In a major setback for women’s and human rights groups, a court Tuesday overturned a government ban on health workers carrying out female circumcisions, an operation traditionally performed on girls in Egypt in the belief that it curbs their sexual desire.
The ruling had been sought by eight Islamic scholars and doctors who argued that the Health Ministry decree violated religious beliefs and interfered with physicians’ prerogatives to perform medical duties.
Conservative Muslim clerics have been among the most vociferous defenders of female circumcision, arguing that it is rooted in Islamic beliefs. But the practice is not universally practiced among Muslims: While it occurs widely in North African countries such as Egypt and Sudan, it is viewed with abhorrence in Saudi Arabia, Syria and the Persian Gulf states.
Opponents, who call the procedure female genital mutilation, say the operation is cruel, harmful and sometimes deadly to the pre-pubescent girls who undergo it.
Cairo Administrative Court Judge Abdul Aziz Hamade overturned a 1996 decree that forbade doctors and other health-care workers to perform the operation, either in public hospitals or in private clinics.
In his ruling, Hamade said the ministry was wrong to bar an operation that parliament has never deemed illegal.
“I will prostrate myself before God, thanking him for inspiring the court,” said Sheik Yusuf Badry, a conservative cleric who led the fight against the ban. “It is our religion. . . . For 14 centuries of Islam, our mothers and grandmothers have performed this operation.”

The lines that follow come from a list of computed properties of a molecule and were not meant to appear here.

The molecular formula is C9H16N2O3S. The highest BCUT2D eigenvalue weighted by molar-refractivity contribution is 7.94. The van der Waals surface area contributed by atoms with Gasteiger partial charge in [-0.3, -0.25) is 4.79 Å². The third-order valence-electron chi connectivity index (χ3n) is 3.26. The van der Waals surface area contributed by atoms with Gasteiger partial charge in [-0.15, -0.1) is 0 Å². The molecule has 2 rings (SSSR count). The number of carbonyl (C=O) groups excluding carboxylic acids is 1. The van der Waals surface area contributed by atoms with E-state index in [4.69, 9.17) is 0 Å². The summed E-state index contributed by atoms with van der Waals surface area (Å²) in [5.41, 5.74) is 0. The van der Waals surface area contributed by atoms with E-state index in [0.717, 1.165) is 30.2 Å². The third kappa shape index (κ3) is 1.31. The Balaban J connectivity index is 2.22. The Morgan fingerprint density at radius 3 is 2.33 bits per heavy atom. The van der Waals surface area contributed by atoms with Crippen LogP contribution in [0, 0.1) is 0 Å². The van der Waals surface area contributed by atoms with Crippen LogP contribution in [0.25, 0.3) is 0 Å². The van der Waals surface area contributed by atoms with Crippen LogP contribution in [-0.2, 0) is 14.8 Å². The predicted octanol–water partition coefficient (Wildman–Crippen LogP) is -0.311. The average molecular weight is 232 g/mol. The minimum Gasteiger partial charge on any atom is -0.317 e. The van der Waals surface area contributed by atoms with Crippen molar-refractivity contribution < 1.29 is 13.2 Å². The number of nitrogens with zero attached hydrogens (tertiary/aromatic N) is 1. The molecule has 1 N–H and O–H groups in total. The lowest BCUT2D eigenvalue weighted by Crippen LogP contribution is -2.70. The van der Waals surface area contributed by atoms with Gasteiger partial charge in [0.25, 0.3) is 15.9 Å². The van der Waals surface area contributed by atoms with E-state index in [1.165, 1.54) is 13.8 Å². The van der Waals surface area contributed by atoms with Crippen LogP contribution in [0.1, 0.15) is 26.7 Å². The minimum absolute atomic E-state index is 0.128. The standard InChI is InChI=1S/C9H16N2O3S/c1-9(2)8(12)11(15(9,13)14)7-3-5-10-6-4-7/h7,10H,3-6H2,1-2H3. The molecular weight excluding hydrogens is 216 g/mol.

Human rights activists, while discouraged, expressed hope that the ruling would ultimately be reversed and pledged to continue their campaign to educate parents against circumcision.
“It is a very bad decision. Now we have to wait for the appeals,” said Mohammed Abdul Aal, a lawyer for the Egyptian Organization for Human Rights, which had joined the government in court to support the ban.
The immediate impact was minimal. For practical purposes, the ban will remain in effect until a final verdict is reached in the higher courts. In addition, most girls undergo the operation at home at the hands of unlicensed midwives or barbers.
These practitioners use razor blades to cut off part or all of the labia and clitoris. In some cases, they also sew closed the vaginal opening until the child is old enough to be married.
Prosecutions of these unlicensed practitioners are rare, usually happening only if a circumcision results in death or serious injury from infection, shock or bleeding.
Egyptian newspapers routinely report one or two botched operations a week.
President Hosni Mubarak’s government, conscious of the religious sensitivities of the country’s Muslim majority and reluctant to give any ammunition to radical Islamist opponents, has discouraged female circumcision but has not made it a major public issue.
Nongovernmental organizations, however, have been given permission to carry out campaigns aimed at educating parents about the harm their daughters suffer from circumcision. Government supporters argue that the practice is dying out in Egypt anyway as the population becomes more educated.
Nevertheless, a recent survey of 14,779 women between 15 and 49 in urban and rural areas revealed that 97% had undergone the operation.
Many Egyptians support circumcision on grounds that it has always been done. Parents fear that their uncircumcised daughters will be considered loose, or they believe that circumcision aids cleanliness.
One gynecologist, Mounir Fawzi, was quoted by the English-language Al Ahram weekly as saying the procedure helps to keep women’s sexual drives “to acceptable and reasonable levels.” Badry argued that it protects the country from AIDS by reducing promiscuity.
Others view it as a fading relic of the past. “The higher you get in the socioeconomic scale, the less it occurs,” said Mohammed Sabry, a prominent Cairo attorney. “Illumination and education . . . will lead to the disappearance of this tradition. But it will take some time.”